SP welcomes our new contributor, Adam Berg! Adam is a writer from the Millennial age, and brings a fresh perspective to some of SP's activities.
Technology, over the past two years, has vastly changed the way people meet each other and form relationships. As of 2014, Tinder, a dating app, where users "like" or "dislike" pictures anonymously of possible matches, announced that over fifty million people use the app every month, and every day twelve million people are matched. What makes this app unique is its utter shallowness. A user sees up to six pictures of their prospective match; if they like someone’s photos, and that someone in turn likes their photos, they get a match and can then chat with the hopes of possibly meeting. Some people use the app for one-night stands, while others are looking for quality relationships. Since Tinder, many other apps, such as JSwipe and Coffee Meets Bagels, which have similar features, have been successfully created.
This technology has had insurmountable effects on current forms of communication. For starters, people have an easier path to find a romantic partner; however, that ease comes with the price of only meeting those others who use the same service. Dating sites are not a new thing, but as technology evolves, such services have gained a much faster pace. Unlike Match.com and its competitors, who take the time to pose questions to its customers that will help them find someone who matches their personality and interests, Tinder and its competitors have a near total focus on appearance. The effects of this shallowness on the fifty million, the majority of whom are between the ages of eighteen and thirty-two, are quite obvious, the worst of which being self-esteem issues from not acquiring matches, as well as lacking the proper knowledge necessary before meeting a new person.
One of my friends met someone on Tinder. He drove half an hour to meet his "match" at a restaurant. Midway through his entrée, he realized they were not working out at all, probably because they went on a date solely based on looks and had no idea if they shared any interests whatsoever…. shocker. He needed a break and decided to use the restroom. In the restroom, he noticed a window. Through the window he climbed, never to see his "match" again. Walking to his car, he blocked her number, deleted her contact, and unmatched her from Tinder. If you were wondering, the answer is no: he left not a cent behind for the meal.
Not to defend ditching a date, but in this age, where people use WIFI more and more to meet random people, ditches aren’t merely bound to happen, they happen. Many times, when you meet someone online, it turns out they are not the person they portrayed to you (I know, again…shocker). Millennials call the practice of using doctored photos and misinformation to trick someone into meeting you "Catfishing." When people meet face to face, suddenly reality comes shining through. Perhaps those six pictures you saw of them hid the fact that he has track-marks and missing teeth or that she wears large sweaters in the summer and picks her wart-ridden nose before shaking your hand. Sometimes, at the bottom line, people look out for numero uno and don’t want to waste hours of their lives on someone they know doesn’t stand a chance after the first second. Is ditching defensible, though?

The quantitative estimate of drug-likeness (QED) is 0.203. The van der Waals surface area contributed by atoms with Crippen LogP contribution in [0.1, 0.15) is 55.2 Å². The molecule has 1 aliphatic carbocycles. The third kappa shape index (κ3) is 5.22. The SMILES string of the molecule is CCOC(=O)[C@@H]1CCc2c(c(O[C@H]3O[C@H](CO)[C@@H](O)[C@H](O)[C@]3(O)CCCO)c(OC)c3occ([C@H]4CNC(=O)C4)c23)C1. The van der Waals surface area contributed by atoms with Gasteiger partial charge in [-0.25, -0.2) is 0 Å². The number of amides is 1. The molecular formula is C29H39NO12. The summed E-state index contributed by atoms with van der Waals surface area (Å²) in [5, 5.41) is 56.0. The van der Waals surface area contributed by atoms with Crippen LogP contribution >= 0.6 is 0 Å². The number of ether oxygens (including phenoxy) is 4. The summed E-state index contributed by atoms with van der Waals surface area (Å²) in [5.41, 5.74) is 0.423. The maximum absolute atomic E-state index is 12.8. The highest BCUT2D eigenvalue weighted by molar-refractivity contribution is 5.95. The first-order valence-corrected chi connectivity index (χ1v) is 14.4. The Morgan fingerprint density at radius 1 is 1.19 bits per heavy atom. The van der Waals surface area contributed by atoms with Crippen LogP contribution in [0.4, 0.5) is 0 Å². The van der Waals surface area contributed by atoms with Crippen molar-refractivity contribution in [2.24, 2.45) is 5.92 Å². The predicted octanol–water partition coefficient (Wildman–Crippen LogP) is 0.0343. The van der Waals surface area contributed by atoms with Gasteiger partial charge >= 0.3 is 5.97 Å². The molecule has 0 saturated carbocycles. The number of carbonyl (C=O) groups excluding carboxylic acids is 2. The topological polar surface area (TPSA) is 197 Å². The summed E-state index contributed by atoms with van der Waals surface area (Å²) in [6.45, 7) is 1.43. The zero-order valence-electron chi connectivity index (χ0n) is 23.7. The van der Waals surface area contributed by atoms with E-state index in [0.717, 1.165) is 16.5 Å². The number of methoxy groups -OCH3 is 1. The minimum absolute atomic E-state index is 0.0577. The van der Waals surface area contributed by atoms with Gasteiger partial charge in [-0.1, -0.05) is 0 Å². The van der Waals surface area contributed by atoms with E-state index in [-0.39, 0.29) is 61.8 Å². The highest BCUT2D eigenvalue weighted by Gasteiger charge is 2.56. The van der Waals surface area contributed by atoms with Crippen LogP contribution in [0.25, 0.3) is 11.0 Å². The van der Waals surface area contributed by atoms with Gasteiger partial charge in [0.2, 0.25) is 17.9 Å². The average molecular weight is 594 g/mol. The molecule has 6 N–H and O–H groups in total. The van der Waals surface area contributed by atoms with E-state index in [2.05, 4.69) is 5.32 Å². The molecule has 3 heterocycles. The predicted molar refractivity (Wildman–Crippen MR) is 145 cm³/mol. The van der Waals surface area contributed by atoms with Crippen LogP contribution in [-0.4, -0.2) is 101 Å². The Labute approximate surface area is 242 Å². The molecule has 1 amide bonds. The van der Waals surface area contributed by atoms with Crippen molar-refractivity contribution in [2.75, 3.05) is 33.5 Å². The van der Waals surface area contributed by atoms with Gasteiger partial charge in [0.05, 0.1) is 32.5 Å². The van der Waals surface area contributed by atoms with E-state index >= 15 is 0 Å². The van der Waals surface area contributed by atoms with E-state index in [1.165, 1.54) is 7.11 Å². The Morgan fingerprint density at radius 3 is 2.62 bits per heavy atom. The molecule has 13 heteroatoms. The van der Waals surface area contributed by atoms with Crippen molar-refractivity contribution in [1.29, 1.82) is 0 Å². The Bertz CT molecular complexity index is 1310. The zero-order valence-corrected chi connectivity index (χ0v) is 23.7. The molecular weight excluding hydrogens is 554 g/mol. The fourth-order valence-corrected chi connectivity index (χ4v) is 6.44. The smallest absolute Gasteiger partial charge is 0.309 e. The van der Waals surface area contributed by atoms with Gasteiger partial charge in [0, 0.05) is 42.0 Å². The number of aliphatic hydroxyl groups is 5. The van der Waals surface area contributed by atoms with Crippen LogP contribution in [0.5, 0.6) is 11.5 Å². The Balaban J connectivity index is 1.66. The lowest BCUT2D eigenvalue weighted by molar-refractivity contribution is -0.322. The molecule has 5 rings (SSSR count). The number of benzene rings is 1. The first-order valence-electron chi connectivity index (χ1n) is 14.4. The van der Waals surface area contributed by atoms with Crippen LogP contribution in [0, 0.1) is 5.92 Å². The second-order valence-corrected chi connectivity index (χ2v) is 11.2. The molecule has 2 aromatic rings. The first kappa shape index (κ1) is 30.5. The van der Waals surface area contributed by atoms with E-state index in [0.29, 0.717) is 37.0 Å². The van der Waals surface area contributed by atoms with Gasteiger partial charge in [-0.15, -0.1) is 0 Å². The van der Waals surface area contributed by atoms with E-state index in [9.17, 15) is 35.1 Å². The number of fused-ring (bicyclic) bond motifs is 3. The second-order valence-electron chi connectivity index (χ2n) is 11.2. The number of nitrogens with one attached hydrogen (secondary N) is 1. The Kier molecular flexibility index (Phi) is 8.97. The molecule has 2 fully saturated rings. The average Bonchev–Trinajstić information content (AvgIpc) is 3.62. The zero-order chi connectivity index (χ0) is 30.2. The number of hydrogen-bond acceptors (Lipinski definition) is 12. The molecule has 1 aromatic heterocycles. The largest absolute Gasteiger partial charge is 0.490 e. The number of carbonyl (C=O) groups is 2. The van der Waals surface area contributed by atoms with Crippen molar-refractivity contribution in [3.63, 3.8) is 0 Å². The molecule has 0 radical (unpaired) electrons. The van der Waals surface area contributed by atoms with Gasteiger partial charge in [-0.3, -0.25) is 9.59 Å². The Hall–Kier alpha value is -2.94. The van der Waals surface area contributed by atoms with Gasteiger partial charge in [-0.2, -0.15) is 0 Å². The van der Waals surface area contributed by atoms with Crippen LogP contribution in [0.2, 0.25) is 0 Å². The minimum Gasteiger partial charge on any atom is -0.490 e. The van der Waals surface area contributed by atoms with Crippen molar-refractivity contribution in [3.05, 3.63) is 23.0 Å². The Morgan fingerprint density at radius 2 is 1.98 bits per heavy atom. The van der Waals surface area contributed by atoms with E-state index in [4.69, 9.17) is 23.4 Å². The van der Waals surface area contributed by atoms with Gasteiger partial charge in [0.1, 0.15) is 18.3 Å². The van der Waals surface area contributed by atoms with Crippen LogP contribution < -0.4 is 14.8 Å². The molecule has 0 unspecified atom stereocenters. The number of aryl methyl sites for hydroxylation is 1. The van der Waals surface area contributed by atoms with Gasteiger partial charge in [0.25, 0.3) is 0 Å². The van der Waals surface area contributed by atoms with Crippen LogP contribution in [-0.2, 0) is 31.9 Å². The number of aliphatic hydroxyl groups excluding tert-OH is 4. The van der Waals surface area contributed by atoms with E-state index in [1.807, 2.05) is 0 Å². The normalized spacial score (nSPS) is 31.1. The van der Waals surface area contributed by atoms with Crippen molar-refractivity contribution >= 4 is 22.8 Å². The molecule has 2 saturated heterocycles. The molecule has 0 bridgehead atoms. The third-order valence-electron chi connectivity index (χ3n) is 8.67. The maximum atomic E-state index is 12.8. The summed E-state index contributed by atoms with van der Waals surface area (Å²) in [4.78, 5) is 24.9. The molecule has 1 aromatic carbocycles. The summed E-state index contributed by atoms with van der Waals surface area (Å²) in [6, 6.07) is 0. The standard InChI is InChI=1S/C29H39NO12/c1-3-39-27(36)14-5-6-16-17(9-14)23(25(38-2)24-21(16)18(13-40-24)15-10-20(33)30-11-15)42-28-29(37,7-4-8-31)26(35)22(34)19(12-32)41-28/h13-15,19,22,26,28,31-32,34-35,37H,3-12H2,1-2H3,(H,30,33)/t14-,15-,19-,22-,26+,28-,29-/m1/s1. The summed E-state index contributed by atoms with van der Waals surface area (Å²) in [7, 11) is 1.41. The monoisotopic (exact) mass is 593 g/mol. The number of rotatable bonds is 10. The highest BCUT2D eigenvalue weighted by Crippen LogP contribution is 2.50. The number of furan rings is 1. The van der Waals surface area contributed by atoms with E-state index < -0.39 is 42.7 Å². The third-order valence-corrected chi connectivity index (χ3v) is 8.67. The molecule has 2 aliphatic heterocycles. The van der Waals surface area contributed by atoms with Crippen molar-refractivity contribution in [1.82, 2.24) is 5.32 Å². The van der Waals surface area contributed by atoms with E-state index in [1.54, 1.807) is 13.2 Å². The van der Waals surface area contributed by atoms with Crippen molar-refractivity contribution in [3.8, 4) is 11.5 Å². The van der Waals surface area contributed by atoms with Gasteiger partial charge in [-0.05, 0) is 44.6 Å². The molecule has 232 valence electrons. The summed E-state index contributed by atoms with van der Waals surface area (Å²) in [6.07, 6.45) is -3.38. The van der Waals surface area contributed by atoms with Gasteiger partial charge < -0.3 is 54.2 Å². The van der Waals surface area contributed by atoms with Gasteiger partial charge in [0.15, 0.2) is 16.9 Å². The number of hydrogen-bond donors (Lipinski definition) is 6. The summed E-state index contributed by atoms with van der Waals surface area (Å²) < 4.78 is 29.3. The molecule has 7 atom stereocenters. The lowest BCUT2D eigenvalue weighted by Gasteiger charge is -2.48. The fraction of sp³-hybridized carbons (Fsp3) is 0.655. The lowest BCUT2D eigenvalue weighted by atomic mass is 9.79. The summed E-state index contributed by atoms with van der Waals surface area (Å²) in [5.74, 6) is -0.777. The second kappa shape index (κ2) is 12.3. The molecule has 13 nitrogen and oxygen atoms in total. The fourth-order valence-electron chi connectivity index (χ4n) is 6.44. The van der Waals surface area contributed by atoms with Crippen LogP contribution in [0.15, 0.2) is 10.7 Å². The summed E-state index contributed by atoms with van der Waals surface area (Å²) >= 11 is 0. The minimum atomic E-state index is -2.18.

For most Millennials, when asked, the answer is a yes, but do it gently. Why that is I imagine is because of the current pop culture of the generation, where rappers compare all women to prostitutes and magazines on shelves are about self improvement, sports, and celebrities (I’ve never seen a magazine at CVS that read, “Top Ten Ways To Help Your Neighbor” or “This Month’s Best Charities”). Due to Facebook, Twitter, and other similar addictions, the younger generation can’t help but focus on elevating their status in life; although, this selfish drive's foundation can be blamed on the standard practices of America’s competitive educational system and capitalistic society…but that’s a different discussion.
Instead of climbing through the window, my friend could’ve easily said to his date, “Listen, I don’t think this date is really working out.” And pulled out the money for the meal. Chances are, she was feeling the same way. If she actually thought the date was going swimmingly, oh well, she can’t win them all. He should’ve offered her an apology and bid her a goodbye rather than an invisible middle finger.
In another scenario, the one where you know instantaneously she or he isn’t going to make the cut, and you’d rather not spend another second near their BO, cigarette breath, or spider-tattooed face, you have two options. In option one, you take a deep breath, realize you’re not the most important person in the equation, and spend a short date with them, perhaps in a way that helps them realize you aren’t right together. In this option, you might find out that their ability to make you laugh shines through their BO, and maybe they fill you in on their terrible day and acknowledge their BO, and give a reason for their BO; maybe their teeth are missing because they got in a fight while saving a woman from a mugger (you never know). Your second option is to ditch, and I say that is your right—we are in America—and the question is just the type of character you have and the person you want to be in this world. But, just as advice, so that you’re not as rude as my friend, when you’ve begun walking away and are about to get into your locomotive of choice, send them a simple text that says, “I’m sorry, but I don’t think it’s going to work out.” Plain and simple. In either option, you still make the split: one is slower but not cruel, the other is faster and rather cruel. Which option is better? Only you decide. They say Band-Aids hurt more when you rip them off slowly, but I know plenty of people who prefer ripping their Band-Aids slowly.